The top U.S. infectious disease expert said Sunday the country is going in the “right direction” with millions of Americans receiving coronavirus vaccinations, but he was cautious about the high plateau of U.S. cases.
Speaking on the NBC-TV program “Meet the Press,” Anthony Fauci warned that “When you get a plateau at a level around 60,000 new infections per day, there’s always the risk of another surge.” Fauci used Italy as an example of a location that experienced “a diminution of cases.”
He said Italy “plateaued, and they pulled back on public health measures,” which contributed to Italy’s current surge of infections, forcing officials to place portions of the European country in lockdowns Monday. “He urged people to continue to observe “public health measures,” especially wearing masks.
The U.S. remains at the top of the list as the location with the most COVID-19 cases, according to the Johns Hopkins Coronavirus Resource Center, a research body constantly updating with COVID-19 data and expert input.
The U.S. has 29.4 million of the world’s almost 120 million COVID infections, followed by Brazil with 11.4 million and India with 11.3 million.
AstraZeneca said Sunday a review of its data found no evidence that its vaccine against COVID-19 causes blood clots.
“A careful review of all available safety data,” the company said in a statement. The vaccine “has shown no evidence of an increased risk of pulmonary embolism, deep vein thrombosis or thrombocytopenia, in any defined age group, gender, batch or in any particular country.” Pulmonary embolism occurs when lung arteries are blocked as a result of blood clotting whereas thromboembolic events occur when a blood clot breaks loose and travels through the body, causing harm.
The AstraZenica review, which covered more than 17 million people who had received the vaccine in Britain and the European Union, was conducted as Ireland and the Netherlands joined Denmark, Norway, and Iceland in suspending the use of the vaccine because of clotting issues. Austria stopped using a batch of the shot last week while investigating a death from coagulation disorders. However, the company asserts that there is no connection with the vaccine.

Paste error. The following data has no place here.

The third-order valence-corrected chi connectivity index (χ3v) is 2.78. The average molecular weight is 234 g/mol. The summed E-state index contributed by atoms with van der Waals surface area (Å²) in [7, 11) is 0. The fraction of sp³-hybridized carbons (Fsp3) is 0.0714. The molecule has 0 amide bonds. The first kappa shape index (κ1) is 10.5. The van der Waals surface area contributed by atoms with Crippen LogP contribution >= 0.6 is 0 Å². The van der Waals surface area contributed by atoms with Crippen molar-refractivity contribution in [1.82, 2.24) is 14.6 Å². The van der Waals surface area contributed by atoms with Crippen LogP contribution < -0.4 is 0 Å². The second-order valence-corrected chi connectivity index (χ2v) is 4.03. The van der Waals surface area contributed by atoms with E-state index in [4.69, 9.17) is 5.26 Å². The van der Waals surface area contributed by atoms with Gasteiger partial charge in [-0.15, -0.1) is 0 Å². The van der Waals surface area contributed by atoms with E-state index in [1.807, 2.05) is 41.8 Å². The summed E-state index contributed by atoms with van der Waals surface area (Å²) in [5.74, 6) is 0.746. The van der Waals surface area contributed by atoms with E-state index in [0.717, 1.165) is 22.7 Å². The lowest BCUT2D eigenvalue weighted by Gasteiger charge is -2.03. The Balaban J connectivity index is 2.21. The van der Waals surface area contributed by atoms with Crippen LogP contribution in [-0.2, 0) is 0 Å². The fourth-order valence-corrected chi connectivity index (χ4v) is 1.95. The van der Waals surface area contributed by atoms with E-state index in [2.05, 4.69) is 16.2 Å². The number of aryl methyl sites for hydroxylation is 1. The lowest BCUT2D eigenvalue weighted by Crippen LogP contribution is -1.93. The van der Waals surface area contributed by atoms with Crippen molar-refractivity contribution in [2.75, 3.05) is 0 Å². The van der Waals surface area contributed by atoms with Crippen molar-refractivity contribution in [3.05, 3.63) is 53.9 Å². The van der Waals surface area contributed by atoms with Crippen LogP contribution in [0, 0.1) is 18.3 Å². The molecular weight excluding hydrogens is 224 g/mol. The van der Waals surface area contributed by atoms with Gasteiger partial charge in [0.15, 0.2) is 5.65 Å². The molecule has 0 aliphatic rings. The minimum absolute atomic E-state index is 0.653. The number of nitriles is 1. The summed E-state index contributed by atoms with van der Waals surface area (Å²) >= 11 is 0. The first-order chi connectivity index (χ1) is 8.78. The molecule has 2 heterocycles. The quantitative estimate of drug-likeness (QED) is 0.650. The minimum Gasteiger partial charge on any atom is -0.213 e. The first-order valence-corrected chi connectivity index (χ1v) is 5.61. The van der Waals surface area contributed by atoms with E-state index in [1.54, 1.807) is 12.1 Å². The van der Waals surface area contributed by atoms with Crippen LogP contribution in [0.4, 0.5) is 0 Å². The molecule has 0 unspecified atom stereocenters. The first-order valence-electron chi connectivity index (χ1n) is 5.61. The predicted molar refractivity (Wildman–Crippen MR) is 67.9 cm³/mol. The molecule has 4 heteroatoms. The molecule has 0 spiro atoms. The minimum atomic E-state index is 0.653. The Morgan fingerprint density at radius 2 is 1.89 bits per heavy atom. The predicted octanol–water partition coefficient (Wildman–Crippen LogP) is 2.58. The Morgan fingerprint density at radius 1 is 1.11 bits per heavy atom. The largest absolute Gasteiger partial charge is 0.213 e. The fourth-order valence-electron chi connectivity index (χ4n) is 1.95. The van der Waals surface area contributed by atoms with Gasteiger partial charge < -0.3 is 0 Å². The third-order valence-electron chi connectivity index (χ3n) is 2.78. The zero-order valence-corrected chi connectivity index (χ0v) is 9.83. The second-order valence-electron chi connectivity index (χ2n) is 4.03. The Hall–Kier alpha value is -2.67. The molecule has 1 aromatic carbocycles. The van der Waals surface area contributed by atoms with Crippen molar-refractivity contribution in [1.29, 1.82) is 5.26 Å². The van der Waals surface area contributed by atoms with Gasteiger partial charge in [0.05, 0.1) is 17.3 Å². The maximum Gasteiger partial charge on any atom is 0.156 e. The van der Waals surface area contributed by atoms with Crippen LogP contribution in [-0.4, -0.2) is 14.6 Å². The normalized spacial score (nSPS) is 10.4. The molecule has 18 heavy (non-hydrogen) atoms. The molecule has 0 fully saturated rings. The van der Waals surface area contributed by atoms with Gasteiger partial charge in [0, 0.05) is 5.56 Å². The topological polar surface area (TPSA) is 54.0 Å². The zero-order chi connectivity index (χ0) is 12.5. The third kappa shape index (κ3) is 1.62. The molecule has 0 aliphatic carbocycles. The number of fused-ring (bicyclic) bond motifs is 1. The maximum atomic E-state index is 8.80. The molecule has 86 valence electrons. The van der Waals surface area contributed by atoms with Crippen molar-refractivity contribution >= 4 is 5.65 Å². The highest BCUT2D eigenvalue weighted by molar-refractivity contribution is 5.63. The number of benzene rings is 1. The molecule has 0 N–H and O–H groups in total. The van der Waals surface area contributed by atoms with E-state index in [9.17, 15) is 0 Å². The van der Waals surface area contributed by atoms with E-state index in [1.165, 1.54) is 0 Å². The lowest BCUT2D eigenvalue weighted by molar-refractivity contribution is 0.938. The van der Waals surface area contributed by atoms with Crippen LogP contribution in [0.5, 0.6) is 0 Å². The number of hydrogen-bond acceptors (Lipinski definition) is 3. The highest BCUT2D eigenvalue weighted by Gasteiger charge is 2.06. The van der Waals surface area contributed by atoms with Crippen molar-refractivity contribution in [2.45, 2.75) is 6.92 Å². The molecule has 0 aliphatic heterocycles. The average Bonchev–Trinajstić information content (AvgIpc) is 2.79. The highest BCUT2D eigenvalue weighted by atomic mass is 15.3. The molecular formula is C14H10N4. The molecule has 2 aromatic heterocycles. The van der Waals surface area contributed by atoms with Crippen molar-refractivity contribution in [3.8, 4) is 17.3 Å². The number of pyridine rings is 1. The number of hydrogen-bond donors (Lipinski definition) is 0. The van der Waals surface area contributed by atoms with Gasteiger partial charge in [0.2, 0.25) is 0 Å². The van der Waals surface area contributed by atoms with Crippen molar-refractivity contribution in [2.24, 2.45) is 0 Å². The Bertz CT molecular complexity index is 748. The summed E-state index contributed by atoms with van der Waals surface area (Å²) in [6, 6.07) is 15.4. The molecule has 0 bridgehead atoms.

Dr. Ronan Glynn, Ireland’s deputy chief medical officer, said Sunday that though there was no conclusive link between the vaccine and incidents of blood clots, he would recommend suspending use of the shot as a precaution.
His recommendation followed Norway reporting four cases of blood clots in adults inoculated with the AstraZeneca vaccine shot.
In addition to the company itself, the European Medicines Agency and the World Health Organization have said there is no indication the clotting events were caused by the AstraZeneca.
In South America, Chile said it has reached one of the highest rates of vaccination in the world, having vaccinated roughly a quarter of its population as of Sunday.
While Chile struggled in the first months of the pandemic to contain the virus and stop its spread, health officials say they began early negotiations to buy vaccines, enabling them to launch a robust vaccination campaign this month.
In Massachusetts on Saturday, Yo-Yo Ma, the internationally acclaimed cellist, celebrated receiving his second vaccine.
While he waited seated with others for the 15 minutes of observation post vaccination, Ma, 65 and wearing a mask, started playing his cello at a clinic in Berkshire Community College, Massachusetts, on Saturday.
His impromptu performance included Ave Maria and Bach’s Prelude in G Major.
As Ma got up to leave, he was applauded by others seated and socially distant waiting for their own observation periods to end.